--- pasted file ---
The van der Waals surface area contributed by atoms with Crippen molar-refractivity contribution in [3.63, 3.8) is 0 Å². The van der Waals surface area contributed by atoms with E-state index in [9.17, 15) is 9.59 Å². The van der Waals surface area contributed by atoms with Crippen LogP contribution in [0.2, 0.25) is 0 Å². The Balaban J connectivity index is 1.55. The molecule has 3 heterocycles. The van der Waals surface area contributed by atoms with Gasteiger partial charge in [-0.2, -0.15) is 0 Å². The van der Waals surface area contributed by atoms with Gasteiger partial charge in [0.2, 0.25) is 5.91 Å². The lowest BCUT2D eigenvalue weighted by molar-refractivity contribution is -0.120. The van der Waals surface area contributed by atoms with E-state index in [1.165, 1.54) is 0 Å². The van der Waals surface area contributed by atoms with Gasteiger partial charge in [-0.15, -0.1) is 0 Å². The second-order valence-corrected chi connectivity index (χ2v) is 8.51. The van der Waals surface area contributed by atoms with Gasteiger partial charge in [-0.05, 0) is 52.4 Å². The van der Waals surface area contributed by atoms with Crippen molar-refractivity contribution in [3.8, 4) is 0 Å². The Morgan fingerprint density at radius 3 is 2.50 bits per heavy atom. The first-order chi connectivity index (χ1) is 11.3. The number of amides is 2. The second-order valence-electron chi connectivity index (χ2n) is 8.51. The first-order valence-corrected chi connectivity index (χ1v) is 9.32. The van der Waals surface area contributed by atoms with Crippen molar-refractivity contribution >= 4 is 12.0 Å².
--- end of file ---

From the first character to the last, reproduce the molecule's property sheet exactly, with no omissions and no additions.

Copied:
The van der Waals surface area contributed by atoms with Crippen molar-refractivity contribution in [3.63, 3.8) is 0 Å². The van der Waals surface area contributed by atoms with E-state index in [9.17, 15) is 9.59 Å². The van der Waals surface area contributed by atoms with Crippen LogP contribution in [0.2, 0.25) is 0 Å². The Balaban J connectivity index is 1.55. The molecule has 3 heterocycles. The van der Waals surface area contributed by atoms with Gasteiger partial charge in [-0.2, -0.15) is 0 Å². The van der Waals surface area contributed by atoms with Gasteiger partial charge in [0.2, 0.25) is 5.91 Å². The lowest BCUT2D eigenvalue weighted by molar-refractivity contribution is -0.120. The van der Waals surface area contributed by atoms with E-state index in [1.165, 1.54) is 0 Å². The van der Waals surface area contributed by atoms with Gasteiger partial charge in [-0.15, -0.1) is 0 Å². The second-order valence-corrected chi connectivity index (χ2v) is 8.51. The van der Waals surface area contributed by atoms with Gasteiger partial charge in [-0.05, 0) is 52.4 Å². The van der Waals surface area contributed by atoms with Crippen molar-refractivity contribution in [3.8, 4) is 0 Å². The Morgan fingerprint density at radius 3 is 2.50 bits per heavy atom. The first-order chi connectivity index (χ1) is 11.3. The number of amides is 2. The second-order valence-electron chi connectivity index (χ2n) is 8.51. The first-order valence-corrected chi connectivity index (χ1v) is 9.32. The van der Waals surface area contributed by atoms with Crippen molar-refractivity contribution >= 4 is 12.0 Å².